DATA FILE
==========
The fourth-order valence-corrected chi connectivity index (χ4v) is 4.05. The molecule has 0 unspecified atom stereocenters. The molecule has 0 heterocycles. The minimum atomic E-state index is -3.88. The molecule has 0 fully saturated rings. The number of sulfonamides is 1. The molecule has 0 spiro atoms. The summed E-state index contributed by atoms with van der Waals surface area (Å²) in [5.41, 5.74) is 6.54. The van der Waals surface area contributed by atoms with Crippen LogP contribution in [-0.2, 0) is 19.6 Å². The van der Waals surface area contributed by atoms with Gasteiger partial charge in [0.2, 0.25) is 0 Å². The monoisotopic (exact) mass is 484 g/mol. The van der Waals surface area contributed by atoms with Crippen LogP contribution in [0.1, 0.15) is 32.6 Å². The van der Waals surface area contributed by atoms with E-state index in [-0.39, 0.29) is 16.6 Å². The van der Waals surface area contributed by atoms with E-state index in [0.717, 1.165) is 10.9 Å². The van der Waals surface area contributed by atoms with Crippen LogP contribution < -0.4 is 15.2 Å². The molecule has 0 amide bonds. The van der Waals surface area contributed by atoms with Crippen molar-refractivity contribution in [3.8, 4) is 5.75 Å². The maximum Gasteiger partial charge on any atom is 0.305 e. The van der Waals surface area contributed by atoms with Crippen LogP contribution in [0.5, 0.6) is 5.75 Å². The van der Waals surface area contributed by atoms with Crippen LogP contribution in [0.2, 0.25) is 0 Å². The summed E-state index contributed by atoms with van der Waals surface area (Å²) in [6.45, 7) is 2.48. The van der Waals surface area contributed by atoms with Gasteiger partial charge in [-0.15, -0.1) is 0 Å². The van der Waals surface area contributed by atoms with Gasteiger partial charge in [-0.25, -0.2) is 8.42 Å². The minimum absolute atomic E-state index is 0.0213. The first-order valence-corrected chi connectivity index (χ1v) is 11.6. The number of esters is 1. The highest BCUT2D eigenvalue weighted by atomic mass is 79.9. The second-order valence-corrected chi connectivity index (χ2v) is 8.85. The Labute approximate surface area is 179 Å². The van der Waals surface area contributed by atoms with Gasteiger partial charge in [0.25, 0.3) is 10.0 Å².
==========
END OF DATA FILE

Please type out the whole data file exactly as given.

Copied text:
The fourth-order valence-corrected chi connectivity index (χ4v) is 4.05. The molecule has 0 unspecified atom stereocenters. The molecule has 0 heterocycles. The minimum atomic E-state index is -3.88. The molecule has 0 fully saturated rings. The number of sulfonamides is 1. The molecule has 0 spiro atoms. The summed E-state index contributed by atoms with van der Waals surface area (Å²) in [5.41, 5.74) is 6.54. The van der Waals surface area contributed by atoms with Crippen LogP contribution in [-0.2, 0) is 19.6 Å². The van der Waals surface area contributed by atoms with Gasteiger partial charge in [0.2, 0.25) is 0 Å². The monoisotopic (exact) mass is 484 g/mol. The van der Waals surface area contributed by atoms with Crippen LogP contribution in [0.1, 0.15) is 32.6 Å². The van der Waals surface area contributed by atoms with E-state index in [-0.39, 0.29) is 16.6 Å². The van der Waals surface area contributed by atoms with E-state index in [0.717, 1.165) is 10.9 Å². The van der Waals surface area contributed by atoms with Crippen LogP contribution < -0.4 is 15.2 Å². The molecule has 0 amide bonds. The van der Waals surface area contributed by atoms with Crippen molar-refractivity contribution in [3.8, 4) is 5.75 Å². The maximum Gasteiger partial charge on any atom is 0.305 e. The van der Waals surface area contributed by atoms with Crippen LogP contribution in [0.5, 0.6) is 5.75 Å². The van der Waals surface area contributed by atoms with Crippen LogP contribution in [0.2, 0.25) is 0 Å². The summed E-state index contributed by atoms with van der Waals surface area (Å²) in [6.45, 7) is 2.48. The van der Waals surface area contributed by atoms with Gasteiger partial charge in [-0.15, -0.1) is 0 Å². The van der Waals surface area contributed by atoms with Gasteiger partial charge in [-0.25, -0.2) is 8.42 Å². The minimum absolute atomic E-state index is 0.0213. The first-order valence-corrected chi connectivity index (χ1v) is 11.6. The number of esters is 1. The highest BCUT2D eigenvalue weighted by atomic mass is 79.9. The second-order valence-corrected chi connectivity index (χ2v) is 8.85. The Labute approximate surface area is 179 Å². The van der Waals surface area contributed by atoms with Gasteiger partial charge in [0.25, 0.3) is 10.0 Å².